The first lesson in modesty

When God created man and woman in the Garden of Eden, they were modest beings. But then came the Fall of Man. Adam and Eve transgressed, and because of their disobedience, they went from innocence to guilt. God’s Word tells us that their eyes were opened, and they knew that they were naked. Suddenly, they found themselves plagued by shame and embarrassment. To remedy that, they sewed fig leaves together and “made themselves aprons” (Genesis 3:7).

Part of the problem in many societies is that there seems to be no sense of condemnation for immodest attire. Where is the shame? Where is the embarrassment? This makes choosing to dress modestly a challenge, because the fashion world limits options. However, it also makes a modest individual more of a light in a sinful world.

The Lord responded to Adam and Eve’s shame over their unclothed condition; we read that the Lord God made “coats of skins, and clothed them” (verse 21). Notice that while Adam and Eve had covered themselves with aprons, God covered them with coats. In so doing, He began to define and teach the principle of modesty.

Throughout the Bible

Instruction regarding modesty continues in subsequent books of the Bible. For example, when God instituted the worship procedures for the Children of Israel, He commanded, “Neither shalt thou go up by steps unto mine altar, that thy nakedness be not discovered thereon” (Exodus 20:26). Later, He ordained that the priests were to be clothed with linen breeches, for the express purpose of modesty.

Immodesty is personified in the life of Jezebel, the wicked wife of King Ahab, who persecuted Elijah and the other prophets of God. The Bible says that Jezebel’s religious system included whoredom and witchcraft. Just before judgment befell her, she “painted her face, and tired her head” (2 Kings 9:30). Instead of humbling herself, as one afraid of divine vengeance, she retained her arrogant and ungodly behavior to the end.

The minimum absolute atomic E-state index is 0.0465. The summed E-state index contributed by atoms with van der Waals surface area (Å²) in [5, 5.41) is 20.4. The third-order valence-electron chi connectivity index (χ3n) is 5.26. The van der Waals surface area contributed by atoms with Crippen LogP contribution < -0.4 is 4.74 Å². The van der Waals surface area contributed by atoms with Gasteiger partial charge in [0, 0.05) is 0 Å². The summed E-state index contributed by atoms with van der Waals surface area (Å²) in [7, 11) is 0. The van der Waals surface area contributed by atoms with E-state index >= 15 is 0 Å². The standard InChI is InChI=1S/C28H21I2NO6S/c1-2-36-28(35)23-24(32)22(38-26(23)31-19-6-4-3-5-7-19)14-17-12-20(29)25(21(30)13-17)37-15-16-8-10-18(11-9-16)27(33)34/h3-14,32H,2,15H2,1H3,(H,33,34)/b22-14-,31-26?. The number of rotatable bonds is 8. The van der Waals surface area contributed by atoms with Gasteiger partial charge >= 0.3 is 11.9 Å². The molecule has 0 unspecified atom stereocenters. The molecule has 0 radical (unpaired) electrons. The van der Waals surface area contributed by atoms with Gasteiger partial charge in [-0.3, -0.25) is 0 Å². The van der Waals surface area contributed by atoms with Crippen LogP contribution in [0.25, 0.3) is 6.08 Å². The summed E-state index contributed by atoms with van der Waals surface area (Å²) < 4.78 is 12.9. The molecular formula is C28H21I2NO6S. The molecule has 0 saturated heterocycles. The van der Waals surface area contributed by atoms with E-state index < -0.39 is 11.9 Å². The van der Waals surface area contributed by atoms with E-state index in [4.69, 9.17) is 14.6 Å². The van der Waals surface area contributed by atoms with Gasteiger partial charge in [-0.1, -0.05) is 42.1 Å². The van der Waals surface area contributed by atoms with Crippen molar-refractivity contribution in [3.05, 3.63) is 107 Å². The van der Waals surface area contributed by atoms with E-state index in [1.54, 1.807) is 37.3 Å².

Isaiah 3 records what God saw when He viewed the fashionable women of Jerusalem who were more concerned with the latest styles of jewelry, hair dressing, and attire than they were in their spiritual well-being. We read, “Because the daughters of Zion are haughty, and walk with stretched forth necks and wanton eyes, walking and mincing as they go, and making a tinkling with their feet . . . In that day the Lord will take away the bravery of their tinkling ornaments about their feet, and their cauls, and their round tires like the moon [adornments in their hair and around their necks], the chains [ornaments which dangled from the ears], and the bracelets, and the mufflers, the bonnets, and the ornaments of the legs, and the headbands, and the tablets, and the earrings, the rings, and nose jewels, the changeable suits of apparel, and the mantles, and the wimples, and the crisping pins, the glasses [mirrors of polished metal], and the fine linen, and the hoods, and the vails.”

God ordained that because the women had placed their emphasis on clothing and jewelry rather than on God and were proud and haughty, they would be diseased, abused, and judged. Isaiah did not paint a pretty picture. What their culture viewed as fashionable grieved the heart of God.

Inward adorning